The initial stages of learning to play a musical instrument are just as important as the instruction itself.  McPherson’s article involves a study conducted on music students from seven to nine years old, following them for nine months through out their journey.  “Research in academic subjects shows that young children’s beliefs about their own personal competence and valuing of an activity predict how much effort they will exert on the task, their subsequent performance and their feeling of self worth, even after previous performance is controlled” (McPherson 122).  With his research, McPherson evaluated each of the children’s interests through out the nine months of instruction by asking them in the beginning middle and end of the process how they felt towards learning the instrument.  He determined that the children who knew they would continue in their instruments for a long time, even after the nine months were up, showed that they practiced more on average than those children who showed little interest in musical instruction.  While techniques such as the Rote Exercises shown by Crappell and general motivation skills discussed in Pike’s article all help maintain motivation, a young child’s thoughts also determine how long they will continue to play the musical interest.
Music teachers need to realize that there is more than one way to teach a student and not every student will have the same teaching style.  While McPherson had data to support his argument that children determine how motivated they will be through out music instruction, Pike does touch on this subject a little bit by explaining what questions should be asked before formulating a music lesson in accordance to the individual student.  Crappell’s technique only specifies how to teach a student using a specific exercise.  Pike demonstrates a great deal of methods to be used from the beginning of instruction and through the musical journey.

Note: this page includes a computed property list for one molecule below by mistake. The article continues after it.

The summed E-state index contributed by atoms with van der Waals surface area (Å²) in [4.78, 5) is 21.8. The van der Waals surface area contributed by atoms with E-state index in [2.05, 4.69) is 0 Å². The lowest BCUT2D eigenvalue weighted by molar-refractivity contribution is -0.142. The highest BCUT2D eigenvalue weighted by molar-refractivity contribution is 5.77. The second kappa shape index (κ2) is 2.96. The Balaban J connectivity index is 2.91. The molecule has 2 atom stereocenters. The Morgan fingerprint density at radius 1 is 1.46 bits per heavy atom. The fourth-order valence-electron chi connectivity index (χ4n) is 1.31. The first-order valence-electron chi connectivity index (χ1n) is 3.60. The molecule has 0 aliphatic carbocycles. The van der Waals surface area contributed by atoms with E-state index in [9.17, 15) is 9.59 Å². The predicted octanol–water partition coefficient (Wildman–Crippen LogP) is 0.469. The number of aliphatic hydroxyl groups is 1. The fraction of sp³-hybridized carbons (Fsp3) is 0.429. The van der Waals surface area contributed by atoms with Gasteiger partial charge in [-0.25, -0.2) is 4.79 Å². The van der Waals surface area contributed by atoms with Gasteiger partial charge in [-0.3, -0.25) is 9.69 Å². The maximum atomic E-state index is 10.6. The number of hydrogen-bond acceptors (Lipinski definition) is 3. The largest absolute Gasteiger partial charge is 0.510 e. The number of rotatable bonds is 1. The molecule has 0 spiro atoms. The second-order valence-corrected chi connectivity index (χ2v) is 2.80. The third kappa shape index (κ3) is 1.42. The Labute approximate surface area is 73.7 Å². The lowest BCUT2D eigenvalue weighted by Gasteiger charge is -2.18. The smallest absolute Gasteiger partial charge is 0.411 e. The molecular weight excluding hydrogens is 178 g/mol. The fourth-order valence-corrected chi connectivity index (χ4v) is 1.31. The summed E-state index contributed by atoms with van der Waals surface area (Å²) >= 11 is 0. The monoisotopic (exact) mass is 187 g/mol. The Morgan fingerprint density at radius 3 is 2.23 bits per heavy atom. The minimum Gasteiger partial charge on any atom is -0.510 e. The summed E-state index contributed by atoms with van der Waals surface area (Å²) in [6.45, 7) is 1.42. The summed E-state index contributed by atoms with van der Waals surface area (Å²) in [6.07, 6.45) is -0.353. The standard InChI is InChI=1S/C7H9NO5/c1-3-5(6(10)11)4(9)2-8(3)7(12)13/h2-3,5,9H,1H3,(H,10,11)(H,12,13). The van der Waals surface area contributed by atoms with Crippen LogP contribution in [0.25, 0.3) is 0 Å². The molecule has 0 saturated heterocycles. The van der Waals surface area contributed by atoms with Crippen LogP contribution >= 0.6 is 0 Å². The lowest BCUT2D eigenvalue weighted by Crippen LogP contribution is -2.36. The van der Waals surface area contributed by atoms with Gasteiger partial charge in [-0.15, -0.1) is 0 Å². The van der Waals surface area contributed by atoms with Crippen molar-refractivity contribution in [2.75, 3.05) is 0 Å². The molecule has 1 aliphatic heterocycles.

Works Cited
Crappell, Courtney. “Preparing Students For Vibrant Classical Sonatina Performances Using Rote Exercises.” American Music Teacher Oct.-Nov. 2011: 16-20. Academic Search Premier. Web. 1 Mar. 2012. <​ehost/​search/​advanced?sid=a26dacf3-74c2-466b-af7e-2208fe8e4bd1%40sessionmgr104&vid=1&hid=125>.
McPherson, Gary E. Commitment and Practice: Key Ingredients for Achievement During the Early Stages of Learning a Musical Instrument. University of Illinois Press, 2001. Web. 2 Mar. 2012. <>.
Pike, Pamela D. “Maintaining Student Motivation On The Musical Journey Toward Mastery.” American Music Teacher Aug.-Sept. 2011: 20-24. Academic Search Premier. Web. 1 Mar. 2012. <​ehost/​search/​advanced?sid=a26dacf3-74c2-466b-af7e-2208fe8e4bd1%40sessionmgr104&vid=1&hid=125>.

Friday, February 24, 2012

Sonatina Rote Exercises For Music Students Blog #4

One simply can not say that studied for a test.  Studying involves looking over notes, rereading chapters, and any other method, such as flash cards, one may use to earn the highest grade possible on an exam.  The same can be said about practicing a piece of music or repertoire.  In the article, “Preparing Students For Vibrant Classical Sonatina Performances Using Rote Exercises”, Courtney Crappell demonstrates how rote exercises can be used to break down even the most complex pieces for a musical student during instruction by remembering “if we take the core elements of a passage and reduce the overall difficulty, our students will experience the essence of the music and gradually build a feeling of ease” (Crappell 17).  There are many techniques that may be incorporated into a student’s music lesson; however, as the difficulty of the musical work heightens, so does the ability to retain the piece of music.
Learning a difficult piece can be frustrating for a student no matter what level they are at.  In the beginning steps during a lesson, a music instructor may have the student listen to the selection a couple times.  According to Crappell, since we tend to learn by imitating sounds, the same should be applied to when we are learning music.  “We actively engage in sound based coaching every time we demonstrate passages for our students and say things like ‘try it this way” (Crappell 17).  Teachers must have an understanding that by having a student analyze a piece of music by listening and following notation, it allows for the student to learn it more quickly.  Once he or she has an idea of what the music should sound like, the instructor should commence the breaking down of the piece itself.